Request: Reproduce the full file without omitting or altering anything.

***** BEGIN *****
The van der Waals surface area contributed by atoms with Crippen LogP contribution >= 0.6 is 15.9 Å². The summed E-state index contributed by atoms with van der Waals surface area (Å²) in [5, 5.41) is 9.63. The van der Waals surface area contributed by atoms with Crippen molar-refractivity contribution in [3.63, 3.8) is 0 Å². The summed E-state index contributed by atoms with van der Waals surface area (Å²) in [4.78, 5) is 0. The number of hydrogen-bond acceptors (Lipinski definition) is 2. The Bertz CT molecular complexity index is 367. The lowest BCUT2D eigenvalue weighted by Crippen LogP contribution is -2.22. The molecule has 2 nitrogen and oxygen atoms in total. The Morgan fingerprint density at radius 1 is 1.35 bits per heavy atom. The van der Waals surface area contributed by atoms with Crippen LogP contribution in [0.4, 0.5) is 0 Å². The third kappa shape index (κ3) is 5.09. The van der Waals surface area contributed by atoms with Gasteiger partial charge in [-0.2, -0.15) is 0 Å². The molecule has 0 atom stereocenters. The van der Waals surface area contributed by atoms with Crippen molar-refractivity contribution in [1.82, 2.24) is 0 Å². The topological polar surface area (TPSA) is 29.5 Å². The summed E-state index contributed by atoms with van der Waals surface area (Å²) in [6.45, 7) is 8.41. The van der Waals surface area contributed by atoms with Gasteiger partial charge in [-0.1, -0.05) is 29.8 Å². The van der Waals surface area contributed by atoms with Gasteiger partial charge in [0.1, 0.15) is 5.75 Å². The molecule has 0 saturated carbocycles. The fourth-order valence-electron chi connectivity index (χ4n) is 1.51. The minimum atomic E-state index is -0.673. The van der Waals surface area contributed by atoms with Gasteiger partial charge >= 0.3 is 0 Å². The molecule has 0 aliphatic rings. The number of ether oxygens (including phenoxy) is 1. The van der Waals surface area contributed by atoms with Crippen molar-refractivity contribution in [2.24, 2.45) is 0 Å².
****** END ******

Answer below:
The van der Waals surface area contributed by atoms with Crippen LogP contribution >= 0.6 is 15.9 Å². The summed E-state index contributed by atoms with van der Waals surface area (Å²) in [5, 5.41) is 9.63. The van der Waals surface area contributed by atoms with Crippen molar-refractivity contribution in [3.63, 3.8) is 0 Å². The summed E-state index contributed by atoms with van der Waals surface area (Å²) in [4.78, 5) is 0. The number of hydrogen-bond acceptors (Lipinski definition) is 2. The Bertz CT molecular complexity index is 367. The lowest BCUT2D eigenvalue weighted by Crippen LogP contribution is -2.22. The molecule has 2 nitrogen and oxygen atoms in total. The Morgan fingerprint density at radius 1 is 1.35 bits per heavy atom. The van der Waals surface area contributed by atoms with Crippen LogP contribution in [0.4, 0.5) is 0 Å². The third kappa shape index (κ3) is 5.09. The van der Waals surface area contributed by atoms with Gasteiger partial charge in [-0.2, -0.15) is 0 Å². The molecule has 0 atom stereocenters. The van der Waals surface area contributed by atoms with Crippen molar-refractivity contribution in [1.82, 2.24) is 0 Å². The topological polar surface area (TPSA) is 29.5 Å². The summed E-state index contributed by atoms with van der Waals surface area (Å²) in [6.45, 7) is 8.41. The van der Waals surface area contributed by atoms with Gasteiger partial charge in [-0.1, -0.05) is 29.8 Å². The van der Waals surface area contributed by atoms with Gasteiger partial charge in [0.1, 0.15) is 5.75 Å². The molecule has 0 saturated carbocycles. The fourth-order valence-electron chi connectivity index (χ4n) is 1.51. The minimum atomic E-state index is -0.673. The van der Waals surface area contributed by atoms with Gasteiger partial charge >= 0.3 is 0 Å². The molecule has 0 aliphatic rings. The number of ether oxygens (including phenoxy) is 1. The van der Waals surface area contributed by atoms with Crippen molar-refractivity contribution in [2.24, 2.45) is 0 Å².